The UK parliamentary Health and Social Care, and Science and Technology Committees have just jointly published their substantial report criticising the many errors made by UK Government in its handling of the Covid crisis. It praised, justifiably, the excellent strategy (early risk investment) and deployment of vaccines. But its own timing is as questionable as that of any it seeks to criticise.
In my view the report is well over a year too late. Important aspects of its conclusions could have been published early in 2020, when they might have made more of a difference to the subsequent phases of Covid caused by the Alpha and Delta variants in Autumn 2020 and Spring 2021 respectively.
It was quite obvious as early as Spring 2020 what had gone wrong, and needed to be put right, in terms of the timing and effectiveness of mitigations. And yet some kind of summary of the early findings of these Select Committees, or an early version of the report, or some of its most obvious and important conclusions were missing in action.
What if..? What I said in May 2020
I published my own “what if” blog post on May 14th 2020 (a rare retrospective blog post amongst over fifty I have published on the Coronavirus pandemic since March 2020). It was based on (necessarily) a very early version of my model.
I had begun modelling work in March 2020, because in those days there wasn’t much public information about what Government advisers were saying, and how they arrived at their forecasts. I have learned a lot by modelling the pandemic in the UK for myself. I was helped by starting with Prof. Alex de Visscher’s original code, having looked into other methods and codes such as GleamViz. Over 18 months my codes have developed significantly.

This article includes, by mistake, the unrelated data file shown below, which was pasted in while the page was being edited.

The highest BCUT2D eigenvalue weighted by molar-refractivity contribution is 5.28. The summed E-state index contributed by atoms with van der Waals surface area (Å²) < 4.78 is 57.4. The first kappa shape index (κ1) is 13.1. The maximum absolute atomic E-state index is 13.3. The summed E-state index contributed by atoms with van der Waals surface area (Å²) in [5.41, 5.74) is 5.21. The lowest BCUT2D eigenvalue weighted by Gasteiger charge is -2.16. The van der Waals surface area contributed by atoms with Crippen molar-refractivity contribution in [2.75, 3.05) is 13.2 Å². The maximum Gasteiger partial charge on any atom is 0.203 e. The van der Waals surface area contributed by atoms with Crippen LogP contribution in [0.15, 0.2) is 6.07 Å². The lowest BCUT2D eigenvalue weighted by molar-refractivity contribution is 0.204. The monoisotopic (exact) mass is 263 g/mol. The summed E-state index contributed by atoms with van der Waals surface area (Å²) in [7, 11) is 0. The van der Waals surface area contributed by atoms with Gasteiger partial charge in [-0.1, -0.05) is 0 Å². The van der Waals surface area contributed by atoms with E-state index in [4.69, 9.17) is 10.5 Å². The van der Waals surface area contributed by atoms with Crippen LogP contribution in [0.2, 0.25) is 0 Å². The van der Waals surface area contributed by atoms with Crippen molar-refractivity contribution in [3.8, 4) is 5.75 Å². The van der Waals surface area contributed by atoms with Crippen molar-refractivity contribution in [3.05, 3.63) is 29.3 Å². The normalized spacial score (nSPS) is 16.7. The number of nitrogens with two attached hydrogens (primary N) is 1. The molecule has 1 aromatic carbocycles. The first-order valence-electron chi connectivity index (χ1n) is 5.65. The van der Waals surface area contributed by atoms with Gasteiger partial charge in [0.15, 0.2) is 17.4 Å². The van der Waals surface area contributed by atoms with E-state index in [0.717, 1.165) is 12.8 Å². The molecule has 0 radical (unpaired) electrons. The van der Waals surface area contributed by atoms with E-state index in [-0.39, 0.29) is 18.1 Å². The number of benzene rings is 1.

Two of the sources I used in that early blog post are ones that this latest parliamentary report belatedly refers to now, 17 months later. The Select Committee isn’t much better than Government itself in its timeliness.
What I said in November 2020
Here is what I said in a blog post in November 2020 when I was looking forward to more timely and effective Covid mitigations in the USA, following Trump’s loss of the US Presidency. The comments are extracts from my November 10th blog post “Make America well again”.
That overall post looked forward to Joe Biden’s inauguration on January 20th 2021, and compared mitigation strategies in the US, as between “nil” action by Trump during the intervening 70 days until Inauguration Day, versus (unlikely) immediate and effective action. This indicated that the cost in lives of no effective action during those 70 days would be about 56,000 American lives lost.
I introduced the reasons for looking at that comparison by reference to my earlier “What-if” UK study, making the following comments:
- In my blog post on May 14th 2020, in the first phase of the pandemic, I looked back to March in the UK, and pondered (theoretically) what might have happened if UK lockdown had been two weeks earlier, on March 9th instead of March 23rd;
- I had configured my Coronavirus model to postulate the alternative UK lockdown date of March 9th (which was when Italy locked down), and as others reported (including Professor Rowland Kao and his team at Edinburgh University, as well as Imperial College’s Prof. Neil Ferguson in his reported evidence to the UK Science and Technology Parliamentary Select Committee) many lives could and probably would have been saved if that had happened;
- There was a degree of hindsight involved, of course, and these were assessments strictly in epidemiological terms (as opposed to consideration of the wider health, economic and social concerns).
My issues with the select Committees’ timing